Seeing as how IRL, nobody can stop typing on various devices long enough to talk to each other with their mouth parts, why make a movie that could be called Watch ‘em Type? The Fifth Estate is Keystrokes: The Movie, a flat, dull, repetitive dud made modestly palatable because nobody doesn’t like the taste of Benedict Cumberbatch, the British treat.
You could make an interesting movie about Julian Assange (Cumberbatch), the real-life, albino-haired traitor/hero who demands institutional accountability and justice for the little guy while maybe raping multiple women. But they didn’t. Instead, director Bill Condon delivers a “vanilla thrilla” movie based on two books, a Taoistic reaction to his having split Twilight: Breaking Dawn into two movies from one book.
We are introduced to Assange through Daniel Berg (Daniel Brühl), whose real-life counterpart was the WikiLeaks’ creator’s right-hand man and then enemy. Both men want the world to be a better place and for governments to stop, you know, accidentally murdering innocent people and covering it up. But Assange is willing to play dirty, to take risks with other people’s lives by revealing information that may put them in harm’s way. And it’s not because he’s a humanitarian, it’s because he wants to be the man who saves the world.
As the film’s one true bright spot, Cumberbatch is more than up to the task of taking the Assange role past impressionism, although his voice and mannerisms are frighteningly well matched to the real person’s. And Brühl is perfectly root-for-able as the radical with a better sense of reason. But their interaction never feels right; it’s never intimate enough to explain their bond and never adversarial enough to emotionally explain Berg’s final actions. Worse yet, the movie’s refusal to take a stance on Assange is easily the most boring way to approach the subject.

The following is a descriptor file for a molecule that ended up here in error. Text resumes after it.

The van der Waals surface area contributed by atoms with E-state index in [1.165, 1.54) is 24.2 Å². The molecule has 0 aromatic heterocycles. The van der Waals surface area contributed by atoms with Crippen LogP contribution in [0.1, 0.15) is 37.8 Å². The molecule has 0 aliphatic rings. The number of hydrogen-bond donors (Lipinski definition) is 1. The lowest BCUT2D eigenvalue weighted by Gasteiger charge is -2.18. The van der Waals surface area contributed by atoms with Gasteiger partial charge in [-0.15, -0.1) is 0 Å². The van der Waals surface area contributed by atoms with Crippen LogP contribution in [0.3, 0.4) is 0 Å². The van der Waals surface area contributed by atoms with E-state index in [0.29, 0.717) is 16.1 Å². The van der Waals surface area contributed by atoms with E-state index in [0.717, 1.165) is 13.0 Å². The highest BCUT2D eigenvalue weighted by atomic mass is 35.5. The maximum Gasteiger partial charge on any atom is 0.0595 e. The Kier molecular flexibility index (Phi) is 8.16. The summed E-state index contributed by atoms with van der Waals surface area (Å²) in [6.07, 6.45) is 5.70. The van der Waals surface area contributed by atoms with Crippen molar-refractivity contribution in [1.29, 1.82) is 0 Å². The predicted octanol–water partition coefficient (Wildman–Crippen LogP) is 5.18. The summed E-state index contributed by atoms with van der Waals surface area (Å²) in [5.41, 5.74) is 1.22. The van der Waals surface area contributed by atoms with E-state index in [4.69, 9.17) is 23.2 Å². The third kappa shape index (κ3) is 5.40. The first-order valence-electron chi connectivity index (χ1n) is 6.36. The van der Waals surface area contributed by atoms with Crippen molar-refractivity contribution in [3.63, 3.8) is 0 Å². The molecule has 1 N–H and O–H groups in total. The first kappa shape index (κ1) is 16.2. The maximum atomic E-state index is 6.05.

For the first half, he’s Robin Hood; in the second half, he’s The Joker. But saying “you decide” to the audience is lazy storytelling sometimes, and it negates the purpose of making this film. We already know the real evidence and can decide for ourselves; so, how about you show us what you decided, people who did more research? Condon tries to spice things up with shaky cam and scenes where the characters go into their own minds, but there’s only so many times you can quickly circle around a guy on his laptop before you get nauseous. Without a script from Aaron Sorkin, The Fifth Estate became the movie we feared The Social Network would be.
And one last thing: the rape charges against Assange have not been proven (mostly because he refuses to stand trial). But to shuffle such a major part of his personal story to text at the end of the film, especially when said text points out a blatant lie he made about the accusations, seems like a lie of omission. You can’t make a character study of a man with this many secrets and you can’t make a thriller out of people typing.
—This review first appeared in The Reader of Omaha, Neb.
Rating: One and a half out of four stars